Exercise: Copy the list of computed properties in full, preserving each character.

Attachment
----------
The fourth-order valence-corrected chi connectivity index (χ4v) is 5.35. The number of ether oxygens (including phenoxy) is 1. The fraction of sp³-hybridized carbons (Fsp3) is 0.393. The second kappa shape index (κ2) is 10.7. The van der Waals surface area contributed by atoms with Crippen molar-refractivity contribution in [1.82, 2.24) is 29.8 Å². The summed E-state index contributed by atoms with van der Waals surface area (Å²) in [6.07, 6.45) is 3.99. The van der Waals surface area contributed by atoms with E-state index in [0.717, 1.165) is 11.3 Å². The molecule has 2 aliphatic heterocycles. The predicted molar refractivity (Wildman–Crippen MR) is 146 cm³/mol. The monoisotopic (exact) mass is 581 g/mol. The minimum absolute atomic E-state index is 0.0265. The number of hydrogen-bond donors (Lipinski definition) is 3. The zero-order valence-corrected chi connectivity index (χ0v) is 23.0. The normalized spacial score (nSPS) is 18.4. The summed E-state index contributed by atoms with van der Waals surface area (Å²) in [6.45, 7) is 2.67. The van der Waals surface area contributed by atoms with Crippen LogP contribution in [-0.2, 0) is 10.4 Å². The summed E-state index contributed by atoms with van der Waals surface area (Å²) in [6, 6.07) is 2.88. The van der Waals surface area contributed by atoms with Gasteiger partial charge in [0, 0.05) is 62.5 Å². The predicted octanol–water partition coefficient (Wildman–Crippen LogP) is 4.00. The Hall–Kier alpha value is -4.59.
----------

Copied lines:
The fourth-order valence-corrected chi connectivity index (χ4v) is 5.35. The number of ether oxygens (including phenoxy) is 1. The fraction of sp³-hybridized carbons (Fsp3) is 0.393. The second kappa shape index (κ2) is 10.7. The van der Waals surface area contributed by atoms with Crippen molar-refractivity contribution in [1.82, 2.24) is 29.8 Å². The summed E-state index contributed by atoms with van der Waals surface area (Å²) in [6.07, 6.45) is 3.99. The van der Waals surface area contributed by atoms with E-state index in [0.717, 1.165) is 11.3 Å². The molecule has 2 aliphatic heterocycles. The predicted molar refractivity (Wildman–Crippen MR) is 146 cm³/mol. The monoisotopic (exact) mass is 581 g/mol. The minimum absolute atomic E-state index is 0.0265. The number of hydrogen-bond donors (Lipinski definition) is 3. The zero-order valence-corrected chi connectivity index (χ0v) is 23.0. The normalized spacial score (nSPS) is 18.4. The summed E-state index contributed by atoms with van der Waals surface area (Å²) in [6.45, 7) is 2.67. The van der Waals surface area contributed by atoms with Crippen LogP contribution in [-0.2, 0) is 10.4 Å². The summed E-state index contributed by atoms with van der Waals surface area (Å²) in [6, 6.07) is 2.88. The van der Waals surface area contributed by atoms with Gasteiger partial charge in [0, 0.05) is 62.5 Å². The predicted octanol–water partition coefficient (Wildman–Crippen LogP) is 4.00. The Hall–Kier alpha value is -4.59.